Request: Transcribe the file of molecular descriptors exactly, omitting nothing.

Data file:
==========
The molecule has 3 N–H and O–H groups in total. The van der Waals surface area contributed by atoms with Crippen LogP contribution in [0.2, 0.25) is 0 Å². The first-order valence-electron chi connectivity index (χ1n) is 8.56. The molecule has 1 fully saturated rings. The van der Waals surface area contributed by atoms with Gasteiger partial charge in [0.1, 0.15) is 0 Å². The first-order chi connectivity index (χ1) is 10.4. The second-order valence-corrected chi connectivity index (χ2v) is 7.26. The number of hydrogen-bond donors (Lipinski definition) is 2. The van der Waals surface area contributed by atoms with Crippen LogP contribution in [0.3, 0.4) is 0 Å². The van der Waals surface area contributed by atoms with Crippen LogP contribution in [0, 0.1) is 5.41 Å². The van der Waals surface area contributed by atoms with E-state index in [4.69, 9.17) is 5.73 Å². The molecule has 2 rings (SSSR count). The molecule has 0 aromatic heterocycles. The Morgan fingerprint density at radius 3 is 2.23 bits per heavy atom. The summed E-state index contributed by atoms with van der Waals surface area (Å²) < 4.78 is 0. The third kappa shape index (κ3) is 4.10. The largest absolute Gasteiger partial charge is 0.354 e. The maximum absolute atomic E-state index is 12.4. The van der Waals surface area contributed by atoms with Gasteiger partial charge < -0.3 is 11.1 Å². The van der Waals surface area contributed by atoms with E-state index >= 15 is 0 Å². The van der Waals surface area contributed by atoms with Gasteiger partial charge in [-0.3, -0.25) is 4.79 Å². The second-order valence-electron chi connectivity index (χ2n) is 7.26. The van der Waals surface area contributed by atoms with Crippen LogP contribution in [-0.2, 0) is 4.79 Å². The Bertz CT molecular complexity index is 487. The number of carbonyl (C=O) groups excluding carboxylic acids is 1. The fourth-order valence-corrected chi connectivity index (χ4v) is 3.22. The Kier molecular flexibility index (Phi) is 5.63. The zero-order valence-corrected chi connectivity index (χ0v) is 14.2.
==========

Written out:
The molecule has 3 N–H and O–H groups in total. The van der Waals surface area contributed by atoms with Crippen LogP contribution in [0.2, 0.25) is 0 Å². The first-order valence-electron chi connectivity index (χ1n) is 8.56. The molecule has 1 fully saturated rings. The van der Waals surface area contributed by atoms with Gasteiger partial charge in [0.1, 0.15) is 0 Å². The first-order chi connectivity index (χ1) is 10.4. The second-order valence-corrected chi connectivity index (χ2v) is 7.26. The number of hydrogen-bond donors (Lipinski definition) is 2. The van der Waals surface area contributed by atoms with Crippen LogP contribution in [0.3, 0.4) is 0 Å². The van der Waals surface area contributed by atoms with Crippen LogP contribution in [0, 0.1) is 5.41 Å². The van der Waals surface area contributed by atoms with E-state index in [4.69, 9.17) is 5.73 Å². The molecule has 2 rings (SSSR count). The molecule has 0 aromatic heterocycles. The Morgan fingerprint density at radius 3 is 2.23 bits per heavy atom. The summed E-state index contributed by atoms with van der Waals surface area (Å²) < 4.78 is 0. The third kappa shape index (κ3) is 4.10. The largest absolute Gasteiger partial charge is 0.354 e. The maximum absolute atomic E-state index is 12.4. The van der Waals surface area contributed by atoms with Gasteiger partial charge < -0.3 is 11.1 Å². The van der Waals surface area contributed by atoms with E-state index >= 15 is 0 Å². The van der Waals surface area contributed by atoms with Gasteiger partial charge in [-0.3, -0.25) is 4.79 Å². The second-order valence-electron chi connectivity index (χ2n) is 7.26. The van der Waals surface area contributed by atoms with Crippen LogP contribution in [-0.2, 0) is 4.79 Å². The Bertz CT molecular complexity index is 487. The number of carbonyl (C=O) groups excluding carboxylic acids is 1. The fourth-order valence-corrected chi connectivity index (χ4v) is 3.22. The Kier molecular flexibility index (Phi) is 5.63. The zero-order valence-corrected chi connectivity index (χ0v) is 14.2.